In this case, the operator treats all traffic as IP-traffic, removing what appears to be unnecessary and simplifying network engineering and operations. Network slicing is used to handle the different 5G service categories, with all slicing mechanisms implemented exclusively at the IP layer.
Taking this proactive approach to network modernisation recognises that IP connectivity services predominate today. Overall this is a more cost-effective method, streamlining the network and bringing the IP service and DWDM transport layers closer to each other.
In theory, mechanisms at the IP layer will handle all 5G service variants, enabling fast deployment and added revenues as these emerge. But in practice, it is technically very challenging to engineer deterministic services like low latency plus high availability at the IP layer. This gap between theory and practice can lead to ineffective support for the more deterministic 5G services.
Strategy 3: Multilayer optimisation (MLO)
Taking a multilayer optimisation (MLO) approach is like the second scenario but concludes that deterministic 5G services cannot be supported adequately only at the IP layer. The goal of this approach is to maintain separate IP-connectivity and optical transport layers, but with one significant difference. They will optimise and manage these layers as an integrated whole, rather than independently as is done today.
An MLO approach accomplishes three things: 1) It dramatically reduces the capital and operating cost structure of the network by removing redundant resource utilisations, 2) It leaves in place TDM mechanisms such as OTN switching for creating network slices to handle deterministic 5G services, and 3) Once these multilayer mechanisms are in place, they provide a basis with which to offer the more sophisticated services leveraging bandwidth, latency, availability and duration.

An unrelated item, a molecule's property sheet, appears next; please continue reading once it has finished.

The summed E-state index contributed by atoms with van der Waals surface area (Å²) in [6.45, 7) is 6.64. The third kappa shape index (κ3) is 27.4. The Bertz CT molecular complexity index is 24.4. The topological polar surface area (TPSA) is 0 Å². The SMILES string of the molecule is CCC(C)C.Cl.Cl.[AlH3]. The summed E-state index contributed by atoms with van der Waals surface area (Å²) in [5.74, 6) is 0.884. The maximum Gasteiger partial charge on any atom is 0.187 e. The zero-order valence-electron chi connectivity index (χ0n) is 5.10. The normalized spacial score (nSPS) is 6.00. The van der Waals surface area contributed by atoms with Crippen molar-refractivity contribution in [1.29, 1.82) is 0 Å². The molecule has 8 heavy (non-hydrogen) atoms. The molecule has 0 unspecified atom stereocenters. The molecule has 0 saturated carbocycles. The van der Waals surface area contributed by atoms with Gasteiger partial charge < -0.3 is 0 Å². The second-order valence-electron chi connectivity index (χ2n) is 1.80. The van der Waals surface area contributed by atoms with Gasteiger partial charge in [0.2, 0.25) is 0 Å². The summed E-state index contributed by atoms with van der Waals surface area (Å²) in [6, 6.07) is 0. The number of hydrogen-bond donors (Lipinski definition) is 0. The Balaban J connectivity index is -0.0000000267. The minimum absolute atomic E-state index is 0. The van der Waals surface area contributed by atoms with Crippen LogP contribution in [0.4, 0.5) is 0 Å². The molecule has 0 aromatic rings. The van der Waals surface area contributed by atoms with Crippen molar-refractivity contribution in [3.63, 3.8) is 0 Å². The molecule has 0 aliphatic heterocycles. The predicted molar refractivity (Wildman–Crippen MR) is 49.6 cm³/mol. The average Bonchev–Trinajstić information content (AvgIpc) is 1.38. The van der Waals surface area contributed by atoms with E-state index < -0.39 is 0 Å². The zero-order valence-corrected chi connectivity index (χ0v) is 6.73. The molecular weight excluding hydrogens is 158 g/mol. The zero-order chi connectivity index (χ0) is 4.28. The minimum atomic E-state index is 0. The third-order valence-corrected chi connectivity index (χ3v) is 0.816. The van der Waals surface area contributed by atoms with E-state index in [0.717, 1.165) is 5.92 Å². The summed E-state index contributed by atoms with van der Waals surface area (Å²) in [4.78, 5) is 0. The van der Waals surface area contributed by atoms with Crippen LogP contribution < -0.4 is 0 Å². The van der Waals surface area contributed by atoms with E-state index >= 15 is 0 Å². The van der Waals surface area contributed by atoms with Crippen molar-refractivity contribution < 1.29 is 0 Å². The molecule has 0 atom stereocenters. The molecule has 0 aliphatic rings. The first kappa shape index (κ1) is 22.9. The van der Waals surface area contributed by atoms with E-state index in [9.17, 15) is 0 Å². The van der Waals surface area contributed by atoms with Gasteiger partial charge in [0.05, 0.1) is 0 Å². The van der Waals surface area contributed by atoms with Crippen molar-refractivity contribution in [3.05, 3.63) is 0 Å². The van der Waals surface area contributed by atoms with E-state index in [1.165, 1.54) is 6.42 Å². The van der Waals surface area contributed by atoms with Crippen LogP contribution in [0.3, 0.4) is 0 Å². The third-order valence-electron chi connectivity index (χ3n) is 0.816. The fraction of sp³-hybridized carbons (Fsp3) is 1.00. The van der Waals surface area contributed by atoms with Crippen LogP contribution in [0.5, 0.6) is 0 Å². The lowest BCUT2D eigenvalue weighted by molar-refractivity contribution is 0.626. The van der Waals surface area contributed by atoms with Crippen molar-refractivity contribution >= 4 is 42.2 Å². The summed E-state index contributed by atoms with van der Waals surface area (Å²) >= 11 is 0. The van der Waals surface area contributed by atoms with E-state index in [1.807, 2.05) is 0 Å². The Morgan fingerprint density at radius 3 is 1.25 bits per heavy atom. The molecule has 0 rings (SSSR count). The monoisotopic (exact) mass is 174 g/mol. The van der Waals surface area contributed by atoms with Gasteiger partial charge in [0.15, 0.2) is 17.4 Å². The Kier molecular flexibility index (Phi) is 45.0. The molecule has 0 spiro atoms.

MLO is not a new concept, but often discussed as the best approach to combine economic efficiency with multiservice transport effectiveness. But MLO can be technically challenging to achieve. The good news is that technology has evolved of late, and we now have many of the support systems of artificially intelligent, multi-gear and cognitive networks. MLO allows for much of the innovation needed for 5G, providing the opportunity to build vertical applications that will help realise the full potential of 5G and beyond.
What makes it promising is that it provides the most efficient use of CapEx by optimising overlapping capabilities among network layers, further streamlining network operations over an integrated network, hence reducing OpEx. MLO also maximises revenues via stratified services as it can provide both IP and TDM mechanisms to handle all types of 5G services effectively.
As one thinks about the kinds of services that will be available in a 5G world, it's worthwhile to think beyond business as usual. It is essential to consider how operators will get more capabilities from their network by better coordination between the IP and optical layers.
The bets service providers are making on the transport network today will have a significant impact on future 5G services they will be able to offer and whether they will be able to maximise 5G’s full potential. Of the three strategies described – business as usual, IP over DWDM and MLO – MLO has all the capabilities of realising the true potential of 5G and enabling service providers to tailor and profit from their investments, by offering different capabilities for different 5G service needs.
An intelligently controlled MLO network opens the network to an entirely new level of services – from all the excellent services hyped over the years as well as the unknown, innovative and disruptive services we haven’t even dreamed of yet. The bottom line comes down to how risk-averse the operator is. It will be interesting to see how today’s bets on network transport pay off 5 or 10 years down the road.
Jonathan Homa, Senior Director Portfolio Marketing, ECI Telecom